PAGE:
What if that was the only chance I got at a male? I can see Murukesh is also wrestling with the same thought process. Soon, it is mid-day and we start walking around to see if we can find something else. Someone points to a bush and I notice another incredible bird on top of it. Its head is crested like a cardinal’s but it is yellow in color. The body is a slaty gray, and the long tail twitches ever so slightly while the bird tries to balance itself against the wind.

Pabro, another guide who turned up with a new group, identifies it for us. It is a Long-tailed Silky Flycatcher (Ptiliogonys caudatus). And once it too takes off, the place wears a deserted look. Most of the families and tour parties that turned up at the shack are heading back, giving up hopes of finding a male quetzal. 

David tells us that the place would be closed for lunch soon, and suggests we get lunch at Paraiso Quetzal Lodge and return by 2:30 PM. Reluctantly, we head out, and Orlando drives us to the lodge. It has a nice deck, but we opt not to bird, so that we can be the first ones back at the observation deck. Many of the faces we had met at the shack are at the restaurant. All over the wall are quetzal photos, including some from Supreet, our tour organizer. Most conversations are about whether or not they got to see the quetzals.

The food arrives soon. It costs almost double what we had anywhere else, and tastes just okay. It is evident that the chicken I ate had a membership at a gym, as the meat feels rock solid. The dessert, however, is amazing; it consists of a circular slice of pineapple drowned in rum, topped with a dollop of vanilla ice cream. The menu said the rum would be lit on fire, but mine wasn’t. Since we were hurrying to finish off and leave, I decide against asking for a lighter.  

We hurry back once we are done and climb up towards the observation deck. Soon, more people arrive, but there are not many birds. We meet Holly and her family, who are from Florida and have been traveling constantly. Their daughter has been to 55 countries in her 13 years — what a way to rear a child, we think. Karin and family are back, and so are some new folks — a French-Canadian couple, an Asian gentleman with a friend, and we all wait crammed into the shack, shoulders almost touching. 

“I was here yesterday and got the bird in every possible pose,” says the Asian gentleman. “I am just back to get a shot of the bird with the avocado in the mouth.” I can’t help but notice that the place has become very noisy. Even the guides appear quite vocal. When I ask about it, they say, “The quetzals don’t care much even if we make a ruckus. We could be having a barbecue party here, they would still turn up, as long as we don’t stay out in the open.”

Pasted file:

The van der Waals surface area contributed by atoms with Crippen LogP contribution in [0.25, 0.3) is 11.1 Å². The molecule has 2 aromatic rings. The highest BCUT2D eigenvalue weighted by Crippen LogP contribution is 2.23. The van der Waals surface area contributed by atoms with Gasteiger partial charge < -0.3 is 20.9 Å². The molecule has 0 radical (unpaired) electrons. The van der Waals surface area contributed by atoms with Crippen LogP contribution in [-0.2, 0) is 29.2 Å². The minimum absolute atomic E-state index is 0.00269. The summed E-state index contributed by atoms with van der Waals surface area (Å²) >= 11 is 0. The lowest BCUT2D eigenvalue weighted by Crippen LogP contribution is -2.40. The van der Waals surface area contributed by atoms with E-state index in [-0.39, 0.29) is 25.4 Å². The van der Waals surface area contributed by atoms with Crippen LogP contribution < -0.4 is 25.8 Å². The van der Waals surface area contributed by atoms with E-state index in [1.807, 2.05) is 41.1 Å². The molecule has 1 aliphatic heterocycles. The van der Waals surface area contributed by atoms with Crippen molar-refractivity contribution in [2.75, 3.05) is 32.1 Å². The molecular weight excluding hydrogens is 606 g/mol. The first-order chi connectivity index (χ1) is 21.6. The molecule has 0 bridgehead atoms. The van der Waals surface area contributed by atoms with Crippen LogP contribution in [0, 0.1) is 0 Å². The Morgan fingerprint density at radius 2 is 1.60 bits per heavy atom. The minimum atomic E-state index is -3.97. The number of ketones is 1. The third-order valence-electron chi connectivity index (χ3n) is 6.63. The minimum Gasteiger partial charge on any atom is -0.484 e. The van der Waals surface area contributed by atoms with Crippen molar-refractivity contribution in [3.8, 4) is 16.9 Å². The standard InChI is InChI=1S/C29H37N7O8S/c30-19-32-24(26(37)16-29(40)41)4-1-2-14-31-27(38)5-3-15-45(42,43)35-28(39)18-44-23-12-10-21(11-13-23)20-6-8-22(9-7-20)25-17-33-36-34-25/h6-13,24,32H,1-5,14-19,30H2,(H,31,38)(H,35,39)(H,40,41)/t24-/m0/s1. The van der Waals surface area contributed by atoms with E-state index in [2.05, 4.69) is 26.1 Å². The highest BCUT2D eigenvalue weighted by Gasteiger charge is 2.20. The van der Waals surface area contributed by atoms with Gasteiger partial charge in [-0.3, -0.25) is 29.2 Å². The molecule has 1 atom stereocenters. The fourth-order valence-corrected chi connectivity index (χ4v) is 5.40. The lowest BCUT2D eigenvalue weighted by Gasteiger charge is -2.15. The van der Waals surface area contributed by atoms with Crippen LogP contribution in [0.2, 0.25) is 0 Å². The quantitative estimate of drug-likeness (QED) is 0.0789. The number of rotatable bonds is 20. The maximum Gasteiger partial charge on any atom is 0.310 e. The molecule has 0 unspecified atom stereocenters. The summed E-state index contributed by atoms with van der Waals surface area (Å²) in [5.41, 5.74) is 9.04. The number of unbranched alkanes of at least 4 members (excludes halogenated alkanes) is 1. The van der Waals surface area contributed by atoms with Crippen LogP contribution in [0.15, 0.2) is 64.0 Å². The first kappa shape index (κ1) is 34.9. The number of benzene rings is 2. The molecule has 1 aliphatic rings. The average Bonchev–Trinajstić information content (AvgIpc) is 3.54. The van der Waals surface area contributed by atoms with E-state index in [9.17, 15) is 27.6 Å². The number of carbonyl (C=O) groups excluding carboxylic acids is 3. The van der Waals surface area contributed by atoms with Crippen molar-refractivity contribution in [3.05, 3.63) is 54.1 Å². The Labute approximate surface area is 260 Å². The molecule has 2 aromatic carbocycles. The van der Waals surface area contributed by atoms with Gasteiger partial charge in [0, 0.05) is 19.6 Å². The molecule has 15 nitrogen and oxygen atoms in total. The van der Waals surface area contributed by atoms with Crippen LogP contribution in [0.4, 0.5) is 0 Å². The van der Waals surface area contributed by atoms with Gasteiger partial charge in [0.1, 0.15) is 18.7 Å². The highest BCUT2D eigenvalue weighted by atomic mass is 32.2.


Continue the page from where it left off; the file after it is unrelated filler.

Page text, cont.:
Every passing minute our hopes are fading. Murukesh and I contemplate if we could return the next day if we don’t get the male in the open by sundown. David tells us he is unavailable the next day and suggests we speak to the hotel and get another guide. 

Around 3 PM a drizzle begins. Under the shack canopy, the mood perks up.

“The quetzals are more comfortable coming out during rains,” explains one of the guides. “The sheen created by the rain on the leaves creates a better camouflage for the birds.” 

Another flutter on the left. “Male quetzal!” someone hisses.

There are the telltale long trailing plumes as a bird perches on one of the open branches. However, the head is a bland greyish green and the beak is a dull grey, consistent with a female’s. The guides look puzzled as well. They conclude that we are looking at a rare female with long tail feathers. A male finally appears too, but decides to perch underneath the avocado tree, refusing to come out. I squeeze out a shot from in between the branches. We soon lose sight of it under the canopy and assume it has left the scene.

To our left, a pair of Sooty-capped Chlorospingus (Chlorospingus pileatus) hops back and forth on the high branches. A Rufous-collared Sparrow (Zonotrichia capensis) hops from one tree to the other. A female Purple-throated Woodstar (Philodice mitchellii) flits in and out of the blossoms. The Sooty Flowerpiercer announces its presence on and off from the bush two feet away from us. The light fades further as the sunset looms closer. I tell Murukesh that I would accept that it was not meant to be and move on; I don’t plan on returning the next day. He too has resignation writ large on his face. 

“Quetzal,” says Orlando quietly from out of the blue, looking out of the side window of the shack toward the woods on the right. It snakes gracefully through the air and lands on a perch to the right of the avocado tree. Raindrops are floating down all around, like heavens sprinkling magic. It is a gorgeous male, with a crown of golden feathers, a yellow beak, beady black eyes, and a flowing, resplendent tail.

All around us, shutters click in unison. Someone shouts to someone else, “Excuse me, you are in my way, sorry!” There is a muted apology.

The quetzal lifts off, grabs an avocado on the wing, and moves to the second perch. There it sits for a few minutes, still unhurried. Everyone fires away like they will have no use for their cameras henceforth. The female Purple-throated Woodstar is hovering at a minimum focusing distance in front of us, while everyone is transfixed, pointing cameras at the quetzal. The bird takes off, the avocado still in its mouth, and alights on the perch closest to us, its red belly towards us. It feels like an eternity as it shuffles between that and the original perch, totally unperturbed as Quetzalcoatl just granted us a boon for our penance. Finally, this magnificent bird lifts off into the woods.